How Often Do You Need to Clean Things? (with chart)

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Ever wonder how often you should clean everything in your home? Use this chart to stay on track and keep your home tidy year-round.

Clean homes don’t just happen — they take ongoing care and effort. That’s not to say you need to clean around the clock to be tidy. It’s more a matter of knowing how often to clean everything in your home, so you can stay ahead of the dirt. When you clean on a schedule, rather than waiting until something looks dirty or is falling apart, it’s easier to do. So, read on to learn what you need to clean every day, week, or month and what only needs attention once a season or even just twice a year.

Daily Cleaning Tasks

Some things require daily cleaning because any neglect can lead to household pests or health issues. That’s why you should clean the kitchen and bathrooms regularly. But, don’t make these tasks harder than they are. Wiping surfaces each day does not mean clearing everything off, then spraying and scrubbing. It simply means using warm, soapy water or a disinfecting wipe to go over the free space.

  • Make bed
  • Wipe kitchen table
  • Wash dirty dishes
  • Wipe kitchen counters
  • Wash your coffee pot
  • Disinfect kitchen sink
  • Wipe fresh oven spills
  • Sanitize the kitchen sponge in the microwave
  • Open windows to air house (5 minutes is enough)
  • Change dishcloths and towels
  • Empty kitchen trashcan
  • Change bathroom hand towels
  • Disinfect bathroom faucets
  • Disinfect toilet handle & seat
  • Squeegee shower walls
  • Wipe cellphone screen
  • Clean pet bowls
  • Scoop litterboxes


Some tasks don’t need to be done daily, but your home will benefit if you do them more often than once a week. In a small household, you may only need to clean the kitchen floor on the weekend, for example. Busier homes will find that cleaning high-traffic areas mid-week helps keep dust under control. (Here are more ways to reduce household dust.)

  • Change bath towels (they’re a breeding ground for bacteria)
  • Dust mop hard floors
  • Sweep or vacuum entry mats
  • Mop high-traffic areas in the kitchen
  • Vacuum high-traffic areas if you have pets or kids
  • Wipe dining chairs


Wiping counters and faucets every day keeps your home tidy and deters pests, but it isn’t a substitute for more intensive weekly cleaning. Kitchen and bathroom surfaces need weekly cleaning to control bacteria. You should change bed linens weekly to reduce dust mites and wash makeup brushes every week to eliminate dead skin cells, bacteria, and oils.

Your weekly cleaning schedule is the time to move things off surfaces before spraying and scrubbing or dusting and polishing. If you’re confident in your cleaning skills, follow the list below. For step-by-step directions, try one of my free weekly cleaning checklists.

  • Clean kitchen counters
  • Wipe kitchen cupboard fronts
  • Purge expired food in the fridge
  • Wipe kitchen appliances
  • Clean inside of the microwave
  • Clean dishwasher food filter
  • Clean garbage disposal
  • Sanitize bathroom surfaces
  • Clean jets in whirlpool tubs
  • Clean bathroom trashcan
  • Clean mirrors
  • Dust furniture
  • Vacuum upholstered furniture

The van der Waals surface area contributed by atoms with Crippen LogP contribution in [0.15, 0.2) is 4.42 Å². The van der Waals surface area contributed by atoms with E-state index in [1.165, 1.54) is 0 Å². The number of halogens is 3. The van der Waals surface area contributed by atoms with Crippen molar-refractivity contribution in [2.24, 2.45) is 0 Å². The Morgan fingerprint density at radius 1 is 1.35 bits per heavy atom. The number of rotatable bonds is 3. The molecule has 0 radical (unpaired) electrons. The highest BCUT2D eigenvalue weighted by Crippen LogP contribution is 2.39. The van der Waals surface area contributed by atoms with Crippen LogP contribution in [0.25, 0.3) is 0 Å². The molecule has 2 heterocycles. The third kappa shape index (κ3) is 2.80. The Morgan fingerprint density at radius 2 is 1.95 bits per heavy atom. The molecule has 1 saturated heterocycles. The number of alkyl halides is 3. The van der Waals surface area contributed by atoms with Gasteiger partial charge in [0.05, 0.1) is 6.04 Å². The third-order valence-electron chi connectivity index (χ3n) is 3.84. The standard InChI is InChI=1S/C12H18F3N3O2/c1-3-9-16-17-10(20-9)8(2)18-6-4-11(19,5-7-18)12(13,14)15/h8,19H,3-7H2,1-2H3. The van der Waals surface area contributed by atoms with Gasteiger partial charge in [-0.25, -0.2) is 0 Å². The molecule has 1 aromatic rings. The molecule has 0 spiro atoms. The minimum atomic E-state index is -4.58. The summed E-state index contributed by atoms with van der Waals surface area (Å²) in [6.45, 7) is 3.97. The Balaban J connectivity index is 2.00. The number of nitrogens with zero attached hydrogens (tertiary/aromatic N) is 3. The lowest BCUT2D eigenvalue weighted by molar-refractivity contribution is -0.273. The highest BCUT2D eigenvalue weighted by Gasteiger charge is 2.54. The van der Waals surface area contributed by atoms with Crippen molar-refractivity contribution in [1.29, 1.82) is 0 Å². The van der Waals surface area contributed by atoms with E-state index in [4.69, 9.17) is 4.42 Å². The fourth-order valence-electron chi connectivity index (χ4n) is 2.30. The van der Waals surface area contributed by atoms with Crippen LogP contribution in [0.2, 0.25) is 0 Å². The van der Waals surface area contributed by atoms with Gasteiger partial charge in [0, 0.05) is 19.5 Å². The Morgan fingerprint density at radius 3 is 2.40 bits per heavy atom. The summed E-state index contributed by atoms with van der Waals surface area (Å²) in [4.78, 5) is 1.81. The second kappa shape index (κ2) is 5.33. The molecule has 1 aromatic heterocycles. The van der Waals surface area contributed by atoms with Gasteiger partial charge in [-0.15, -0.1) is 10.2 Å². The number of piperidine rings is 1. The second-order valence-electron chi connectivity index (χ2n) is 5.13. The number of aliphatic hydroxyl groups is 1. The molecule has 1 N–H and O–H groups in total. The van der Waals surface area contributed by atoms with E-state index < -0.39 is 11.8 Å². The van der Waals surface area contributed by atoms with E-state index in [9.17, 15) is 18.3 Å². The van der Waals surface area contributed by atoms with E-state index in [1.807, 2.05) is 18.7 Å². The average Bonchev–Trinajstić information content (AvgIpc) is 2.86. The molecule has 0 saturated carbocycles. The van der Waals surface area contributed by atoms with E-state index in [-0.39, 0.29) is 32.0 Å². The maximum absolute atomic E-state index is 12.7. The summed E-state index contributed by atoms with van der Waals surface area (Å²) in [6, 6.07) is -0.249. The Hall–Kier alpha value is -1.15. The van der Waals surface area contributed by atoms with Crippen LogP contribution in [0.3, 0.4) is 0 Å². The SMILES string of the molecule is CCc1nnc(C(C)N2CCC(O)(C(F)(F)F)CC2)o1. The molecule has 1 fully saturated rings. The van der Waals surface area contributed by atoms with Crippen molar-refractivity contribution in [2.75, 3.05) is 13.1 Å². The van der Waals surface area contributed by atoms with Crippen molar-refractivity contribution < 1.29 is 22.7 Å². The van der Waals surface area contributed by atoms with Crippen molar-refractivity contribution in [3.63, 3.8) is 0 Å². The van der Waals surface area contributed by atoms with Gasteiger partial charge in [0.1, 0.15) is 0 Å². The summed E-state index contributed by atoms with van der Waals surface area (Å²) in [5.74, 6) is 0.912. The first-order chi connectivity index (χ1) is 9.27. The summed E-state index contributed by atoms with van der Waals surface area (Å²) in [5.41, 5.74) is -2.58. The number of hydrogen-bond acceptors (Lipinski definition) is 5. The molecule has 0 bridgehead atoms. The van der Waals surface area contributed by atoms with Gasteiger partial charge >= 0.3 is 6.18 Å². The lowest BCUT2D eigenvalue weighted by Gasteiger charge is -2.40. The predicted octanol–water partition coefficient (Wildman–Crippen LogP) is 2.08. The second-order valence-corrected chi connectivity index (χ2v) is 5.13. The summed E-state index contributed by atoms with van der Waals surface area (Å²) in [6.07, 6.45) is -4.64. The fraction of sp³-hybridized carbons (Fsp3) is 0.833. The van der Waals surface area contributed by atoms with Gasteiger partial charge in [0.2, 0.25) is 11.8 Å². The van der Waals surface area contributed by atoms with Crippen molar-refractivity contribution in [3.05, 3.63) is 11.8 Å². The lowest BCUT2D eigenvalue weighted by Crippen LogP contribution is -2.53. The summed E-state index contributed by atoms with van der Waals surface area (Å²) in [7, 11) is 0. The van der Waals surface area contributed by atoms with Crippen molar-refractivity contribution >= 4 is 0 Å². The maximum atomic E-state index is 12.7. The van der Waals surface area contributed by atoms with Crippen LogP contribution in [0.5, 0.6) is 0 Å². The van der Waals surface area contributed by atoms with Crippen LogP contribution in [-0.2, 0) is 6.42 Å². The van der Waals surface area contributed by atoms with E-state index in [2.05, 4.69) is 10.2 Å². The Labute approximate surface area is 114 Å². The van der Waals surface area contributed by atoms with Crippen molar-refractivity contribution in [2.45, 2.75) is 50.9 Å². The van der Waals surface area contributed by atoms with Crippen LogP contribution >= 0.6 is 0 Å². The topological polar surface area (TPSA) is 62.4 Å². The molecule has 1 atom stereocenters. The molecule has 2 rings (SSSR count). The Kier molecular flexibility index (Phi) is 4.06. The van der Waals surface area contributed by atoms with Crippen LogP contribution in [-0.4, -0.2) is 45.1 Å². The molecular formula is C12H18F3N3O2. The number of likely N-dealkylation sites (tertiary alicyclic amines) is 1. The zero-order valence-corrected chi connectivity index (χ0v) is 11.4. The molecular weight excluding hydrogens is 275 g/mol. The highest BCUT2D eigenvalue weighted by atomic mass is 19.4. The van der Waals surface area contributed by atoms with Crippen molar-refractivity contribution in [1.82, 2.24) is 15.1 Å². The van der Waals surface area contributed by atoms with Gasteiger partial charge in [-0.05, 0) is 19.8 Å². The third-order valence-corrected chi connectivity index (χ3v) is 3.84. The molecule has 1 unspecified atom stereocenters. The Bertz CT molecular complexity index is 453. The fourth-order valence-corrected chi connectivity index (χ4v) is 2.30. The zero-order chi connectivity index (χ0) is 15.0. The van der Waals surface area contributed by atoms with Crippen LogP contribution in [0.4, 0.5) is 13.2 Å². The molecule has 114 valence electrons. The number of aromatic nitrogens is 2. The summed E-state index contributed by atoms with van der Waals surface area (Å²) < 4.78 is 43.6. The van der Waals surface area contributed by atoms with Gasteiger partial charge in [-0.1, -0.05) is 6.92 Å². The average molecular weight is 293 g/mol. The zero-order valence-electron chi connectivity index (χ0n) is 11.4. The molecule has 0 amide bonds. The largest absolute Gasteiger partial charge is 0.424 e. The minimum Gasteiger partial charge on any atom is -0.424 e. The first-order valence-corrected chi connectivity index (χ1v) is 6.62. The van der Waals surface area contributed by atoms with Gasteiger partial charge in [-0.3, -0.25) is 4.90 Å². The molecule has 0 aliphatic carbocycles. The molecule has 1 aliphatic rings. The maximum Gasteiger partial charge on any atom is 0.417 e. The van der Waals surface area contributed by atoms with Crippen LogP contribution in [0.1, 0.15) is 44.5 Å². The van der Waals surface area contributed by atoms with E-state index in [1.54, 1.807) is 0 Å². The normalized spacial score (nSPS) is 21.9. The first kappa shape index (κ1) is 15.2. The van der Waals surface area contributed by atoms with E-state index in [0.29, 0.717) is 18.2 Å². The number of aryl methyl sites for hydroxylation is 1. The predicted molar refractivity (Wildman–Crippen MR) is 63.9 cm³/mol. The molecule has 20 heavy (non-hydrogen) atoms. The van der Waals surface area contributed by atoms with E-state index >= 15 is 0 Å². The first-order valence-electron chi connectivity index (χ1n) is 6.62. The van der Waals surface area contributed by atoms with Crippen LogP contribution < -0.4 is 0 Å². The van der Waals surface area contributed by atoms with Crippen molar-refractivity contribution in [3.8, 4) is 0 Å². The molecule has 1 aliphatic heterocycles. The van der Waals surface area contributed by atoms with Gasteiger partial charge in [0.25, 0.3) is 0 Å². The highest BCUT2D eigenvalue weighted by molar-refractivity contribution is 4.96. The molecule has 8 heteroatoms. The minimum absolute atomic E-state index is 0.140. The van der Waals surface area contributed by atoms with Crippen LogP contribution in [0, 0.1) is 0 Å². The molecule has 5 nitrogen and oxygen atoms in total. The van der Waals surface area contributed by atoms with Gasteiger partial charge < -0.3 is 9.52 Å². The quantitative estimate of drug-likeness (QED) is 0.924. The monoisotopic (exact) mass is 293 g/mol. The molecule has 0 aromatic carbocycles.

• Launder sheets & pillowcases
  • Vacuum or sweep & mop floors
  • Wipe light switches & doorknobs
  • Wipe stair rails & banisters
  • Sweep front porch, patio, deck
  • Clean makeup brushes
  • Clean toothbrushes in a cup of white vinegar and hot water


Make time to do the tasks below at least once a month, although there’s no reason you can’t do them more often. If you have pets or allergies (or both), there are some tasks you might want to do more than once a month, like washing your duvet cover.

Seasonal (Every 3-4 months)

The seasons change every 3 months, so that’s an easy way to keep track of chores that don’t require more frequent attention. Do them all at once, or spread them through the season by doing a couple each weekend.


Cleaning often leads to the discovery of problems in less-visible areas of your home, like leaks under sinks or cracks in walls. And many times, cleaning overlaps with home maintenance tasks. Cleaning the gutters, for instance, lets you see loose flashings or shingles on the roof. Washing walls sometimes leads to discovering potential foundation problems or humidity issues, like small cracks or peeling paint.


The list of annual tasks is short and straightforward but shouldn’t be skipped – especially the chimney inspection if you have a fireplace! You can certainly clean your upholstered furniture more often, but remember that doing so may make it wear out faster, too.

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Note: The following checklist is for personal use only. Not to be distributed or sold. Copyright 2023 Katie Berry.
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    1. Katie Berry says:

      You’re welcome!

  1. I’m a young adult with ADHD and this guide is very helpful. Thank you for creating it!

    1. Katie Berry says:

      You’re so welcome, Tiffany! I have ADHD, too, so the checklists you’ll find on my site are my tools for staying on track with things. I hope they help you, too.

  2. Fantastic list. It is very helpful. Enjoy all you tips and schedules. I use your cleaning solutions too. I am happy I found your site a number of years ago and refer to it frequently.

    1. Katie Berry says:

      Hi Charmane,

      I’m so glad you find it helpful!

  3. Megan Thorpe says:

    Love love love all of the cleaning checklists and motivation. I’ve saved almost all of them! Thank you, thank you!

    1. Katie Berry says:

      You’re so welcome, Megan!

  4. Amy Allen says:

    Awesome info and of course perfect timing!!! Thank you very much for what you do, most appreciated! ☺️

    1. Katie Berry says:

      Thanks for the kind words, Amy — I’m so happy to help. 🙂 Happy New Year!